The sale of archival video material from national broadcaster Sri Lanka Rupavahini Corporation (SLRC) to a private channel has become the subject of controversy.
The private channel Carlton Sports Network (CSN) has asked the SLRC for sports material dating back to the past 20 years.
CSN had written to SLRC Deputy Director General Nishantha Obeywansa, requesting sports archive visuals covering sports festivals, including the SAF games, Asian Games, the 1996 Sri Lanka Cricket world cup win, milestones of cricketer Muttiah Muralitharan’s career and Susanthika Jayasinghe’s Olympic medal-winning run.
|Dayasiri Jayasekera, UNP MP
“I wish to forward a list of visuals we expect to have from SLRC to support CSN’s future non commercial programming,” CSN Director Sports Gehan Samaranayake said in the letter to the SLRC DDG. No mention has been made about any payment to the SLRC for the material.
The visuals sought by CSN also include material related to traditional local sports during the national New Year, visuals of sports venues in Sri Lanka, portions of match winning moments and award ceremonies, the 1998 India cricket tour of Sri Lanka including the first wicket partnership between Sanath Jayasuriya and Roshan Mahanama and Commonwealth games including Susanthika Jayasinghe's events.
SLRC Chairman Mohan Samaranayaka said no visuals of sporting events from the corporation’s archives have been given to the CNS despite a request for such footage.
“We get many requests for our visuals and they are decided on a case by case basis. Footage of sensitive nature that affects the nation’s security for example is never released. With regard to this request (by CSN), I can say we have not given any visuals,” Mr.Samaranayaka told the Sunday Times.
He said that footage was given in payment and free of charge if the request came from places of religious worship but he refused to speculate if the visuals sought by CSN would be sold to it later on.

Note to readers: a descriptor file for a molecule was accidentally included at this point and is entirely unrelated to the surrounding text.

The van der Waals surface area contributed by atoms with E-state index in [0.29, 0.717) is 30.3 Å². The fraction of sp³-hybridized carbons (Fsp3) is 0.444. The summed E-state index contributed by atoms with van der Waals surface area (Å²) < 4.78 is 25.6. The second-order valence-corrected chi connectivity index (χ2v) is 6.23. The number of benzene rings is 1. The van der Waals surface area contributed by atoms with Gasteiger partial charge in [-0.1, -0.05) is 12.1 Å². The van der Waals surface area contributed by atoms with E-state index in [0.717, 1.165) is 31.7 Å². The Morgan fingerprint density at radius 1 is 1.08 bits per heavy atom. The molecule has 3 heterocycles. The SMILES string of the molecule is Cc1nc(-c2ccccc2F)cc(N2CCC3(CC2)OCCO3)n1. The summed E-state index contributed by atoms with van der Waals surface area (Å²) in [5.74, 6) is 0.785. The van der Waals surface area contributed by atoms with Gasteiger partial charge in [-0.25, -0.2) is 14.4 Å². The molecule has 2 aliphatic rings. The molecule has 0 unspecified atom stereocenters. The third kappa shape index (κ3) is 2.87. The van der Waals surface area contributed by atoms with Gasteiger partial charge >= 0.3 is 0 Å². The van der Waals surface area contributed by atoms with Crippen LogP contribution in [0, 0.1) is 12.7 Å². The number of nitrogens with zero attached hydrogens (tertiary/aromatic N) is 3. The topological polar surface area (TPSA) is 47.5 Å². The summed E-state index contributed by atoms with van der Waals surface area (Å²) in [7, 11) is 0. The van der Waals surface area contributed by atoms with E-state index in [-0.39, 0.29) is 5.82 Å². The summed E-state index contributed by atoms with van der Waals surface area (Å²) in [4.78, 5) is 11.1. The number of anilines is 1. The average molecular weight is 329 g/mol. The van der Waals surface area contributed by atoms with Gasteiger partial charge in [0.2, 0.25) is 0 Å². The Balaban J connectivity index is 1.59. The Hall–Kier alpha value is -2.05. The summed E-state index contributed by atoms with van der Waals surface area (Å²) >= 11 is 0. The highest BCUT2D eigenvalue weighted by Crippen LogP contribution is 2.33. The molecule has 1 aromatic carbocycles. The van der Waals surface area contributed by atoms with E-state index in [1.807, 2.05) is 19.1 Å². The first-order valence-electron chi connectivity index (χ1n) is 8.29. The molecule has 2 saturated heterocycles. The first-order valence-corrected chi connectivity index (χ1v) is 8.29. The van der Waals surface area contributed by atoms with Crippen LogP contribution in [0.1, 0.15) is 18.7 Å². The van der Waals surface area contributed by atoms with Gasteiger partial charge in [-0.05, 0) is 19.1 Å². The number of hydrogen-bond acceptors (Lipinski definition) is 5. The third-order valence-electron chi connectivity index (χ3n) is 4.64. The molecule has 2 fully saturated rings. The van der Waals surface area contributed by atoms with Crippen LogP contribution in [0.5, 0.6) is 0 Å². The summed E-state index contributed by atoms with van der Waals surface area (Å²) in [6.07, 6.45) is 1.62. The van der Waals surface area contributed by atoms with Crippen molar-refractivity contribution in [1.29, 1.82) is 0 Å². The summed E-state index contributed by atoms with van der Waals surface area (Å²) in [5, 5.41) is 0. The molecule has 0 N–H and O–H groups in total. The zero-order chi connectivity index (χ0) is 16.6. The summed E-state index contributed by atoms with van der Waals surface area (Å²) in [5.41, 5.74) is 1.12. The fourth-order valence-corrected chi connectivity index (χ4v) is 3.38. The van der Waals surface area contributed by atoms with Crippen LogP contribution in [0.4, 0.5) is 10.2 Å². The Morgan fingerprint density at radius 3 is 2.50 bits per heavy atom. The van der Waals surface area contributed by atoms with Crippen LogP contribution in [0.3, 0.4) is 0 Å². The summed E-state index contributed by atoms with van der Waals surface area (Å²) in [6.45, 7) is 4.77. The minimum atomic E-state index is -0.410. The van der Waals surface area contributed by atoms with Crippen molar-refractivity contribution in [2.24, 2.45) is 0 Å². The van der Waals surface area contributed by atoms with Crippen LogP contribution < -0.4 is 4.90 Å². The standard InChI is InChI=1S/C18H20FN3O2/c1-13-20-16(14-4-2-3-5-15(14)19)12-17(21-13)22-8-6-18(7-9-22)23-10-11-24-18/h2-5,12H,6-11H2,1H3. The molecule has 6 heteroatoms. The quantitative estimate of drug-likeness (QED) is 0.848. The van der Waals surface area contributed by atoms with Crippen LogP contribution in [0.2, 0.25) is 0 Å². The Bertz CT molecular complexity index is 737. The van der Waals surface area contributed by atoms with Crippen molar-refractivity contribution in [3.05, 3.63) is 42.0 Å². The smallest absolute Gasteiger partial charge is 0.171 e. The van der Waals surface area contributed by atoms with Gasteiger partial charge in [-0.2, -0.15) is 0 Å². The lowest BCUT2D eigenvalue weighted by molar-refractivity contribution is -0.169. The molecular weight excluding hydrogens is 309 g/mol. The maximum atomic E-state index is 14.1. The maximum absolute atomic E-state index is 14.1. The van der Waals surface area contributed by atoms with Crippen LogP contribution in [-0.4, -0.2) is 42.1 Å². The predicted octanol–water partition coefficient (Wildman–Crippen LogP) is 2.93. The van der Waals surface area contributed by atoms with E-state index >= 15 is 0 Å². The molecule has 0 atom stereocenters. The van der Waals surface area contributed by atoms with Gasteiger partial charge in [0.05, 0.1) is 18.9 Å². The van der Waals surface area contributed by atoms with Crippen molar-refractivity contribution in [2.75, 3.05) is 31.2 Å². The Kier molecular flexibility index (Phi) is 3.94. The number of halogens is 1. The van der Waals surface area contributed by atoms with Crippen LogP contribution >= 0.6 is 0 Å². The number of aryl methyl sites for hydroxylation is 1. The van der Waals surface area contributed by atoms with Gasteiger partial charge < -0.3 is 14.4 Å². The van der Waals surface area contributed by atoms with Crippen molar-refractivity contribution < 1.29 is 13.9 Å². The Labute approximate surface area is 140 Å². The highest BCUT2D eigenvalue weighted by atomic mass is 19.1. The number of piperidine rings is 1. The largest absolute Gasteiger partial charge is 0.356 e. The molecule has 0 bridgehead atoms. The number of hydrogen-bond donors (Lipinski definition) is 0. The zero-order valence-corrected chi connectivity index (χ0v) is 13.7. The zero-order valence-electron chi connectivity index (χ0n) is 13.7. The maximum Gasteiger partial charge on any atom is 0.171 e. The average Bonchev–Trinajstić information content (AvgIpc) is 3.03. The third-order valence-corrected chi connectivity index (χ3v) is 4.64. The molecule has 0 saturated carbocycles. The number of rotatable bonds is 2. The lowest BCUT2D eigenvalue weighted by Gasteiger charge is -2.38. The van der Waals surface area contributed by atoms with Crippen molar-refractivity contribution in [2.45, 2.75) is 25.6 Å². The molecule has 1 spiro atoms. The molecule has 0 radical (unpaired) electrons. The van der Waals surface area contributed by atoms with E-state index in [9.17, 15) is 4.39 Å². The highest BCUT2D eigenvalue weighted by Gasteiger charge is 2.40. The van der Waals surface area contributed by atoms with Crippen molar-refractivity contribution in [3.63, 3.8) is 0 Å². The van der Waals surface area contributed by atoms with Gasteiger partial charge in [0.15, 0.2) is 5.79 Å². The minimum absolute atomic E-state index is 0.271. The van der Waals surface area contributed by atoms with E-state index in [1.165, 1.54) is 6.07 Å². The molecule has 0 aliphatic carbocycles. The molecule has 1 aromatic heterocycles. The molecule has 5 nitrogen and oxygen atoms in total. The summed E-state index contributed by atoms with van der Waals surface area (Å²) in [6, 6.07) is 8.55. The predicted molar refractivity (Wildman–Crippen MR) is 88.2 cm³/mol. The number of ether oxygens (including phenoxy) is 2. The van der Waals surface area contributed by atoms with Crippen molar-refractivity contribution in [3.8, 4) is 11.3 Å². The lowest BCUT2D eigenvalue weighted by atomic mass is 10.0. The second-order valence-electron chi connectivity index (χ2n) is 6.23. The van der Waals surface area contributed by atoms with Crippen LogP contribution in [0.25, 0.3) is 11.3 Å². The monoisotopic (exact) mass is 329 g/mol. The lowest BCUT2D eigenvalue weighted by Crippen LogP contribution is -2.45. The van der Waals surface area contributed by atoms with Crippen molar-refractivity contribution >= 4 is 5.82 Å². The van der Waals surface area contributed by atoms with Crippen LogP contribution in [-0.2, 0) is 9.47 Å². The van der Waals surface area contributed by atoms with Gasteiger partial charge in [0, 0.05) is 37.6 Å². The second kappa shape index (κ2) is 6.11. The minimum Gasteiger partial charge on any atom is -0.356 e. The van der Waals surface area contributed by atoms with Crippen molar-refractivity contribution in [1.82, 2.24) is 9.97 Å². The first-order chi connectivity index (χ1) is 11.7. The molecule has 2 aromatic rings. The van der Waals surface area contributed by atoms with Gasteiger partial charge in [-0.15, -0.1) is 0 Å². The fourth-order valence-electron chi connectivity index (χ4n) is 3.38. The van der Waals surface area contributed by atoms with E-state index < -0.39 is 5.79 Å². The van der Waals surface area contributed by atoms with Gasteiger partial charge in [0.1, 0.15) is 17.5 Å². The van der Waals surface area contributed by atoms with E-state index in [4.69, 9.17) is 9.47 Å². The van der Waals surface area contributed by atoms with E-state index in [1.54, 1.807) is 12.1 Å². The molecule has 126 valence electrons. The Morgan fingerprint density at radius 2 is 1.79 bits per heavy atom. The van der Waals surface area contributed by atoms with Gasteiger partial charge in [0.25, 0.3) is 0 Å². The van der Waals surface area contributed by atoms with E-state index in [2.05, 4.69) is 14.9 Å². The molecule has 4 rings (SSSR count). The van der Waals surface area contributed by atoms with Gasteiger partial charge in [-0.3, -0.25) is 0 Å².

However the Sunday Times is in possession of the letter sent to SLRC DDG Obeywansa on August 4, 2011 in which senior Corporation officials have sanctioned the sale of the visuals to CNS. “They are ready to pay.
You may give them what exactly they need,” a DDG of SLRC had remarked in the letter.
CSN’s move to get the visuals came to light after UNP Kurunegala District MP Dayasiri Jayasekera wrote to the SLRC Chairman last Thursday threatening legal action if any of the material in the archives of the SLRC was handed over to CNS.
Mr Jayasekera said that as the three director of the CSN were former employees of SLRC, it was possible that they were using their contacts in the corporation to obtain the material they needed.
The UNP MP in his letter said the material sought by CSN was the property of the SLRC and considering their value, these items were a national treasure held in trust by the corporation.
“As a state owned entity funded by public money, you are prohibited and cannot give these national treasure in any form or any basis to any outside person or organization, least of all to a private organization, which is operating a television situation in direct competition with you,” the UNP MP said.
He stated Gehan Samaranayaka, Nishantha Ranatunga and Prasanna Jayasundera who are presently employed with CSN were earlier employees of the SLRC and hence there was a clear conflict of interest between them and the corporation.
Mr. Jayasekera said the SLRC material fell within the definition of ‘public priority” as set out in the Offences Against Public Property Act No 12 of 1982 and as the Chairman and Chief Executive Officer of the SLRC, Mr. Samaranayaka would be held directly responsible if these properties were given to any outside person or organization.
He said he would be compelled to seek appropriate legal remedies against the SLRC if it went ahead and released the material from the SLRC archives.